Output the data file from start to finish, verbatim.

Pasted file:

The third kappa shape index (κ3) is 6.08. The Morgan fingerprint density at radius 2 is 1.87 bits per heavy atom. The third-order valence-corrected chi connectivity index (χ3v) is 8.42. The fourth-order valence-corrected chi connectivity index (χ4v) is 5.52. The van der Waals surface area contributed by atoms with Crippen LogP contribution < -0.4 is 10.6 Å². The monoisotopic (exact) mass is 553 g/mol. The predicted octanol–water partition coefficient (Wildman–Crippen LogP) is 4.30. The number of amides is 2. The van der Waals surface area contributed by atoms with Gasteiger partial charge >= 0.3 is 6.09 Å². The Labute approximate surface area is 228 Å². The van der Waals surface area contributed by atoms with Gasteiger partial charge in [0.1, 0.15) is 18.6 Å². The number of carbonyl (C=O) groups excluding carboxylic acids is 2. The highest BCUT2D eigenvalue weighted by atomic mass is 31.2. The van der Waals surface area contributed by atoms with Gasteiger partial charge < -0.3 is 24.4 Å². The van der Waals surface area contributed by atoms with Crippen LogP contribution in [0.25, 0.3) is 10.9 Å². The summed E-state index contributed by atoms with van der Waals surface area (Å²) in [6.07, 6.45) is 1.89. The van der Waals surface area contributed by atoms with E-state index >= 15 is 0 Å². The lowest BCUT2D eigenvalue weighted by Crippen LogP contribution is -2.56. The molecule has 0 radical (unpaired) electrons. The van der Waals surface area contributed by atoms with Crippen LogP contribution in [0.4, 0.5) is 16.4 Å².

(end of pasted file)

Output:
The third kappa shape index (κ3) is 6.08. The Morgan fingerprint density at radius 2 is 1.87 bits per heavy atom. The third-order valence-corrected chi connectivity index (χ3v) is 8.42. The fourth-order valence-corrected chi connectivity index (χ4v) is 5.52. The van der Waals surface area contributed by atoms with Crippen LogP contribution < -0.4 is 10.6 Å². The monoisotopic (exact) mass is 553 g/mol. The predicted octanol–water partition coefficient (Wildman–Crippen LogP) is 4.30. The number of amides is 2. The van der Waals surface area contributed by atoms with Gasteiger partial charge >= 0.3 is 6.09 Å². The Labute approximate surface area is 228 Å². The van der Waals surface area contributed by atoms with Gasteiger partial charge in [0.1, 0.15) is 18.6 Å². The number of carbonyl (C=O) groups excluding carboxylic acids is 2. The highest BCUT2D eigenvalue weighted by atomic mass is 31.2. The van der Waals surface area contributed by atoms with Gasteiger partial charge < -0.3 is 24.4 Å². The van der Waals surface area contributed by atoms with Crippen LogP contribution in [0.25, 0.3) is 10.9 Å². The summed E-state index contributed by atoms with van der Waals surface area (Å²) in [6.07, 6.45) is 1.89. The van der Waals surface area contributed by atoms with E-state index >= 15 is 0 Å². The lowest BCUT2D eigenvalue weighted by Crippen LogP contribution is -2.56. The molecule has 0 radical (unpaired) electrons. The van der Waals surface area contributed by atoms with Crippen LogP contribution in [0.4, 0.5) is 16.4 Å².